Grey countries did not have adequate Buzz to appear in our models this year.  For a view of the ranking in a table format, see below:

If a short offset is desired against the Mexico/Russia exposure, shorts on Ireland and Brazil could be placed.  Keep in mind the shorts are for dampening volatility.  We don't see excess returns from the short side of the ranking.

What Drives Currency Valuations?

From our latest research into currencies, we are seeing two fear-based sentiments in the news flow driving currency returns:  Uncertainty and Violence.  The uncertainty reflects doubts about interest rates and monetary policy in the country of interest.  The violence is related to war-like events that impact the currency price (wars, assaults, terrorism events, etc...).


Using a study protocol similar to that we used for Countries - selecting the prior 12-month's top 8 currencies by chatter volume (GBP, EUR, CHF, JPY, AUD, etc...) and then going long the top 2 and short the bottom 2, we see significant outperformance when arbitraging currencies based on Uncertainty and Violence.  The U. S. Dollar was removed from this study, since it is the other side of all the currency pairs used.


In this case, investors should buy currencies with high uncertainty and go short those with low uncertainty.



In the case of violence, investors should short currencies with high associated violence and buy those with low violence.  

Our currency research is ongoing, and we will likely develop a model in the same fashion as that we developed for countries.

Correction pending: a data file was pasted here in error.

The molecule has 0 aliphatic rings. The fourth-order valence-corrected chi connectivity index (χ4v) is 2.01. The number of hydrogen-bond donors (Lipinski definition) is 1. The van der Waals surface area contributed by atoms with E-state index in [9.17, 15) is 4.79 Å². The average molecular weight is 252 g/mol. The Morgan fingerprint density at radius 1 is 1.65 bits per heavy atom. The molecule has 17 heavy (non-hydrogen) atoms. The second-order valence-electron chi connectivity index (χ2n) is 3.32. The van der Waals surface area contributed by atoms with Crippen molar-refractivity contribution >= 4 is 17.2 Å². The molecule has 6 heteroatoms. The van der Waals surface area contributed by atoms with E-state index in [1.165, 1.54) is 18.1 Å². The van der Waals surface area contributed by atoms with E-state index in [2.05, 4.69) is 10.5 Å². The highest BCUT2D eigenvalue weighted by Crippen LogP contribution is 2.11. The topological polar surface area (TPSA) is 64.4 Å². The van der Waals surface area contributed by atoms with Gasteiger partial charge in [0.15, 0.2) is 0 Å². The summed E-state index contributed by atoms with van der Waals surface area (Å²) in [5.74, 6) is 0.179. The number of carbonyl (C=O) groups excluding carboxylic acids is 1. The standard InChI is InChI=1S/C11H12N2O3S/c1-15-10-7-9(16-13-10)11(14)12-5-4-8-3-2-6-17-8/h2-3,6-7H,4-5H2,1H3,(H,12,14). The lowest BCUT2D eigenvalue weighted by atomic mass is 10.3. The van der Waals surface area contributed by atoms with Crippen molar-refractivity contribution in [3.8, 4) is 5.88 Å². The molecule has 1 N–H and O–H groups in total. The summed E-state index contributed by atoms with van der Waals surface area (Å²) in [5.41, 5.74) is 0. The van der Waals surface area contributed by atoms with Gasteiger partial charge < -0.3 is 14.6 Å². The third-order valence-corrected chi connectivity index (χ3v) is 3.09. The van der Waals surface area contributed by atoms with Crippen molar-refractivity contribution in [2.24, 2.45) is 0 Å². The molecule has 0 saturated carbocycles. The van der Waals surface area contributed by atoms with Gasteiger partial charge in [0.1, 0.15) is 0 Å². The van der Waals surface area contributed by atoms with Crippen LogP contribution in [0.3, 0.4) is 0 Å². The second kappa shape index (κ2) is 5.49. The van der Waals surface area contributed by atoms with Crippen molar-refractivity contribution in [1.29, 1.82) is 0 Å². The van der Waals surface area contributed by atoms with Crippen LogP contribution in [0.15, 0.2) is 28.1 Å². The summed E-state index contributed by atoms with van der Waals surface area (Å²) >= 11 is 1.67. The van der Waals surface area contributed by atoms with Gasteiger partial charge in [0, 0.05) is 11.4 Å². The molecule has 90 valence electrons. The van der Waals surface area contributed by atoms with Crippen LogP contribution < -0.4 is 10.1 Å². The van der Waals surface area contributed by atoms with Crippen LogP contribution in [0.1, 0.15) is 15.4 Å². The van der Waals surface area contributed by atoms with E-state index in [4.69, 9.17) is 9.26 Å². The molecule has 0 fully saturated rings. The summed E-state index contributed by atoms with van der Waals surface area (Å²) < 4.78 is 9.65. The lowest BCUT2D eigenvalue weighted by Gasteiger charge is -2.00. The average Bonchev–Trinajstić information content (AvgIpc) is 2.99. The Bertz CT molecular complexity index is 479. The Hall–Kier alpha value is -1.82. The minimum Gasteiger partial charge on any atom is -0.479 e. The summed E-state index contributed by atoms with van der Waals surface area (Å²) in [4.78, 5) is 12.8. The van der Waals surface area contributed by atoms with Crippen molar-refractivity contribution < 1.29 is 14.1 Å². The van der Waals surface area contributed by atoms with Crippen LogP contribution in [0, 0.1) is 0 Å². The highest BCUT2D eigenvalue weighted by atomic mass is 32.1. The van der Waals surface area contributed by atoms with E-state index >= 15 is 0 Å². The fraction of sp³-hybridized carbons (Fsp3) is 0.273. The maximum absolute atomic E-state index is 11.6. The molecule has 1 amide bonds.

Trading Recap

Our medium-term long on RIMM from November 4, 2012 should be closed out now.  There was a classic Buy on the Rumor, Sell on the News price move around the Blackberry 10 release.  This price pattern is a personal favorite of mine, and my 2002 academic paper on the topic is one of the few to examine its psychological origins.  In any case, time to close out now with a 48% profit.


Of our one-week trades from the January 5, 2013 newsletter:  the short on TAN (solar ETF) lost 3% and Buy on Nike (NKE) gained 1%.


Going forward, we have a one-week short on SWIR (Sierra Wireless Inc.) due to over-enthusiasm about a sale of their air card business.   We have a one-week buy signal on 8x8 Inc. (EGHT) which is bouncing up from a recent selloff.  (SEE DISCLAIMER BELOW).


As noted above, we're seeing a 12-month buys on the Russian and Mexican stock indexes.  If a hedge is desired, Ireland and Brazil are the top candidates for off-setting short hedges.

Housekeeping and Closing

We encourage you to trial the Thomson Reuters MarketPsych Indices for monitoring market psychology for 30 currencies, 50 commodities, 120 countries, and 40 equity sectors and industries in social and news media.  See how sentiment can improve your own investing.


We have a number of Spring 2013 speaking engagements in New York, London, San Francisco, Dallas, Toronto, and Boston - we will provide locations and venues for public talks as the dates come closer.


We've been so engrossed in our Country and Currency work that we've been remiss in announcing the top ranked companies for various sentiments in 2012.  We plan to introduce those companies in the next newsletter.


Let us know about your experiences with psychology in the markets - we look forward to hearing from you!


We have speaking and training availability.  Please contact Derek Sweeney at the Sweeney Agency to book us: Derek@thesweeneyagency.com, +1-866-727-7555


Happy Investing!

Richard L. Peterson, M.D. and The MarketPsych Team 


Both books named "Top Financial Books of the Year" by Kiplingers.


MarketPsych: How to Manage 
Fear and Build Your Investor Identity

Inside the Investor's Brain:
The Power of Mind Over Money (Wiley Trading)



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Richard Peterson
+1 (323) 389-1813